If you're planning on adding Pitcairn Island as a destination for your Cruise Ship, please Contact Us
Legendary Pitcairn Island is visited by a small number of cruise ships every year and each visit is a big occasion on Pitcairn. Local residents are very aware that stopping at Pitcairn Island is a real highlight for many international travellers and the entire Pitcairn community is always at the ready to ensure that these excited, one day visitors enjoy a truly memorable visit to the island's rocky shores - this is a truly unique travel destination.
In close communication with the island prior to arrival, visiting cruise ships often arrange for a local lecture and Pitcairn Curio & Craft Market to be held on board if sea conditions are not suitable to safely land passengers.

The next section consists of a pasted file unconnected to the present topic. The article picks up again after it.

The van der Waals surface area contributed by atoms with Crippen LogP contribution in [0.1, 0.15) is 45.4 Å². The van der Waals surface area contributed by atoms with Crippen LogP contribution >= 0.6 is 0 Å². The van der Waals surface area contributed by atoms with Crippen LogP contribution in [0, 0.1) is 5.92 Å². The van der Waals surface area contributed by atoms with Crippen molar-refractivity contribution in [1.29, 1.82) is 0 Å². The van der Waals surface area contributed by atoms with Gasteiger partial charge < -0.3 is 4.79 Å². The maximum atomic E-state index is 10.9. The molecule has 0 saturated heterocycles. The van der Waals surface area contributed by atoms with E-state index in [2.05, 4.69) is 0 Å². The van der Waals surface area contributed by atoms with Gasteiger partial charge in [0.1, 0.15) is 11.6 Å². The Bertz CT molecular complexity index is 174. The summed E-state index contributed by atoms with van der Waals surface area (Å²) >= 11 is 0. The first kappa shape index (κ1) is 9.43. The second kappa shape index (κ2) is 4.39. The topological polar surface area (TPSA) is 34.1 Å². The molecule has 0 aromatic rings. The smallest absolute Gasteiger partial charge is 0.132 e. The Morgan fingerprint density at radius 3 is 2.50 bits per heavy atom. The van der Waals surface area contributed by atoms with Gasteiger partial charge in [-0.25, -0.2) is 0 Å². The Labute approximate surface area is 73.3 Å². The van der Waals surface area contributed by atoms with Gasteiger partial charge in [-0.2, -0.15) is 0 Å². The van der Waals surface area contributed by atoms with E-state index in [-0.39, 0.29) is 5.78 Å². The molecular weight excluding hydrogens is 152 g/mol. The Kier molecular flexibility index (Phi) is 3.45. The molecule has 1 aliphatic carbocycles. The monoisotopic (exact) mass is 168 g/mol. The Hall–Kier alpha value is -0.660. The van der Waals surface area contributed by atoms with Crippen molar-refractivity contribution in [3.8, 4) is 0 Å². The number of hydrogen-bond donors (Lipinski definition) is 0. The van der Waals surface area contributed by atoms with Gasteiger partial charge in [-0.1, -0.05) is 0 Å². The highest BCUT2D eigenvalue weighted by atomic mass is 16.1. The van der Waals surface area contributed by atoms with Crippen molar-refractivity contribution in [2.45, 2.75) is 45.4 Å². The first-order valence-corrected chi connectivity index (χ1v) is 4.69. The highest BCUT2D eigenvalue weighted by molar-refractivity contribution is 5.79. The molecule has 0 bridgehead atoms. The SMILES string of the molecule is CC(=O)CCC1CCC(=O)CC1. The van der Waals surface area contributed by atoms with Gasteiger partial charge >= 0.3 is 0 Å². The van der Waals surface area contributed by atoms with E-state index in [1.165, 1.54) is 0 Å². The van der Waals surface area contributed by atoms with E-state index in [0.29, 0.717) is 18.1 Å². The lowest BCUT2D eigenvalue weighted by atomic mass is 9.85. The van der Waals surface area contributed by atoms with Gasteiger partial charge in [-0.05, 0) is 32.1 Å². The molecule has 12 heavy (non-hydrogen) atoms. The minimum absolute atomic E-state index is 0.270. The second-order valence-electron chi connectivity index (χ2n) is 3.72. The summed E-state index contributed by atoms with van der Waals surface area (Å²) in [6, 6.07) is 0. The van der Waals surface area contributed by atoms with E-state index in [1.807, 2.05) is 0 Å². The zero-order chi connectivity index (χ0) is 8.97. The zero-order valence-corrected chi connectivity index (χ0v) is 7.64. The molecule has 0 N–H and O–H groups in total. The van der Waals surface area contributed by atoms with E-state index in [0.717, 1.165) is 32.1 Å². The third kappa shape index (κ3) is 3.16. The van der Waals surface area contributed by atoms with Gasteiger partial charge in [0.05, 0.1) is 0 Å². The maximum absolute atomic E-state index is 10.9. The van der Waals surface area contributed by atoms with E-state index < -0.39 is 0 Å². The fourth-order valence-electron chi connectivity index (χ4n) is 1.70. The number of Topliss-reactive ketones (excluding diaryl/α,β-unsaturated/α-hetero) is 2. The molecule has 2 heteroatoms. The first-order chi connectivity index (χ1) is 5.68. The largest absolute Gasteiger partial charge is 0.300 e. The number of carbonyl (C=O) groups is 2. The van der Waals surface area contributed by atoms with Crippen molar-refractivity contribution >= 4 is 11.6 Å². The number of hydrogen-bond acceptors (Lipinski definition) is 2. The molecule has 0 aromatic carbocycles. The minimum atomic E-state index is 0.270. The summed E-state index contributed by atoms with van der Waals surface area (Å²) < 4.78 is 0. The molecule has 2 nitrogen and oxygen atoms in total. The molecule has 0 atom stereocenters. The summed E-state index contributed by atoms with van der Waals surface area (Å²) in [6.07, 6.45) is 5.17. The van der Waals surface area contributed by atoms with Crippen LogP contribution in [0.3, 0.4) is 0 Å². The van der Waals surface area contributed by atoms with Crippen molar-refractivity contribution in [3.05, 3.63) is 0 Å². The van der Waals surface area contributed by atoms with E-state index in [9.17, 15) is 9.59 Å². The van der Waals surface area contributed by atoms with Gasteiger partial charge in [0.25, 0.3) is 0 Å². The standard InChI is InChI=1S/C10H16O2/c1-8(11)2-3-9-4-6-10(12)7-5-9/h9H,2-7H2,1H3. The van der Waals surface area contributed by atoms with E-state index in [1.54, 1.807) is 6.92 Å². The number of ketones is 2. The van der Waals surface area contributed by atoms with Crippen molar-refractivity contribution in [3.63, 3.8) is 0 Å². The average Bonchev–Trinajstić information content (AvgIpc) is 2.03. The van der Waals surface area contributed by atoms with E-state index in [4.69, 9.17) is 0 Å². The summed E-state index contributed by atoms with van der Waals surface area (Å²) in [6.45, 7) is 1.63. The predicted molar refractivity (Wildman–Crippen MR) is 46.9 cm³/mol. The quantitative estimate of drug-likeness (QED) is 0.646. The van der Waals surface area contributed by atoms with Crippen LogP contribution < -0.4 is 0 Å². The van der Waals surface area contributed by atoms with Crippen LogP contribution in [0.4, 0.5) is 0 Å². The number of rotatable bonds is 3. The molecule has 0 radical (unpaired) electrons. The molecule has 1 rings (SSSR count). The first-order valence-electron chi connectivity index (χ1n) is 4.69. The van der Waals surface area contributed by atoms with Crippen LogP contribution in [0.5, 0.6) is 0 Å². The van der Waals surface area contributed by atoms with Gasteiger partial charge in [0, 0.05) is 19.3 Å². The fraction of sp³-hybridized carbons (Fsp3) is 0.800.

But, when sea and weather conditions are right, hundreds of lucky visitors get to make it ashore throughout the season. Visiting Cruise ships generally opt to use their own tenders making the trip to the landing at Bounty Bay a short journey. Once ashore passengers are heartily welcomed by Pitcairn Islands Tourism staff before making their way up the Hill of Difficulty to Adamstown and beyond either on foot or on the back of a 4-wheel drive Quad Bike!
It was one of the best visits we’ve had to a port without actually setting foot on land. It will be fondly remembered.
On average there are between 10-15 cruise ships booked to stop at Pitcairn each season. To book your vessels visit to Pitcairn Island, please contact the Pitcairn Island Office.